The summary in Table 1 could be used as a mental checklist for the pediatrician who examines a child with fever. Whether the pediatrician opts to "keep the rules" or appropriately decides to "break the rules," knowledge of the guidelines will help him to focus his approach and to adopt attitudes of caution in certain circumstances. The body of knowledge of infectious agents chemotherapeutic agents has burgeoned over the past 40 years; the rules have changed very little. Thus, the rules might also serve as standards against which "new discoveries" that dictate departure from an established mode of clinical practice would have to be weighed.

The adage, "Name the bug before you choose a drug," is especially germaine to pediatrics. Potential pathogens or "bugs" continually change as the patient's age, exposure, and immunity change. The serious diseases they cause mandate that initial treatment be given with the best "drugs." The age-related causes of bacterial meningitis presented in Table 2 could serve as a primer for age-related causes of other invasive disease as well. For bone, joint, and soft tissue infection as well as for septicemia without a focus the age line for group B Streptococcus and H influenzae would be extended upward and S aureus would be added for all ages. Although the relative importance of each pathogen for each clinical entity might vary, therapeutic considerations would be appropriately served by a schema such as this.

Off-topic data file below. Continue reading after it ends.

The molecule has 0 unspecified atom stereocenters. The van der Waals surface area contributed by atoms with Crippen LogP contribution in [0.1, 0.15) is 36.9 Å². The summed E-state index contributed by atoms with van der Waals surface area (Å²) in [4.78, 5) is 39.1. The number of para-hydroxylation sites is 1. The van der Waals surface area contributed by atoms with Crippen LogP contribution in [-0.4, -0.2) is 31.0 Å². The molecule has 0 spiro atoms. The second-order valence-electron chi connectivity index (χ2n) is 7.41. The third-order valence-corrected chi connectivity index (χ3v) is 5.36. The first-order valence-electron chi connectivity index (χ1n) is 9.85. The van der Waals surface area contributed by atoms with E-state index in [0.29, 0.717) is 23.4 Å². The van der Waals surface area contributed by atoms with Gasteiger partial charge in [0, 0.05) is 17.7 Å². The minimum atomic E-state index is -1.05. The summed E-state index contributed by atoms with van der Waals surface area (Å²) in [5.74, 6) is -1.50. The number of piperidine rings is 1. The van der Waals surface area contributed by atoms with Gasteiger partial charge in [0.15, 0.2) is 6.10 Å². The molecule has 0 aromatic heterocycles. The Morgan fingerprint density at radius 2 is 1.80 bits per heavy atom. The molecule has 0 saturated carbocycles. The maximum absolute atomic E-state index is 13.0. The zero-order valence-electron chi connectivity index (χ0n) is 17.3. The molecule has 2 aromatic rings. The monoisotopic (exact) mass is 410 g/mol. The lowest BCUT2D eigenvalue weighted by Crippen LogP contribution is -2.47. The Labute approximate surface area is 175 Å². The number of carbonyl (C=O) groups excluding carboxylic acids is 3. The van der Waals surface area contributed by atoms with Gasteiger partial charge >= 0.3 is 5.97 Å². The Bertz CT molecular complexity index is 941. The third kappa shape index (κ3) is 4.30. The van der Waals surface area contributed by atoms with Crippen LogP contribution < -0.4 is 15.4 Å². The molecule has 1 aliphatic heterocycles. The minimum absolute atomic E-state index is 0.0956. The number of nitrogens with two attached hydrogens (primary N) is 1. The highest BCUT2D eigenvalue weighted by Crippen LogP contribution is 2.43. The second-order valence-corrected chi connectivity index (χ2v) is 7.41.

Unfortunately, the susceptibility of pathogens to antimicrobial agents will continue to change. Fortunately, new and potentially better therapeutic agents will continue to be discovered or invented. When new problems of antibiotic resistance emerge or when superior therapeutic modalities are proved, the pediatrician must be knowledgeable of such events and be prepared for change.

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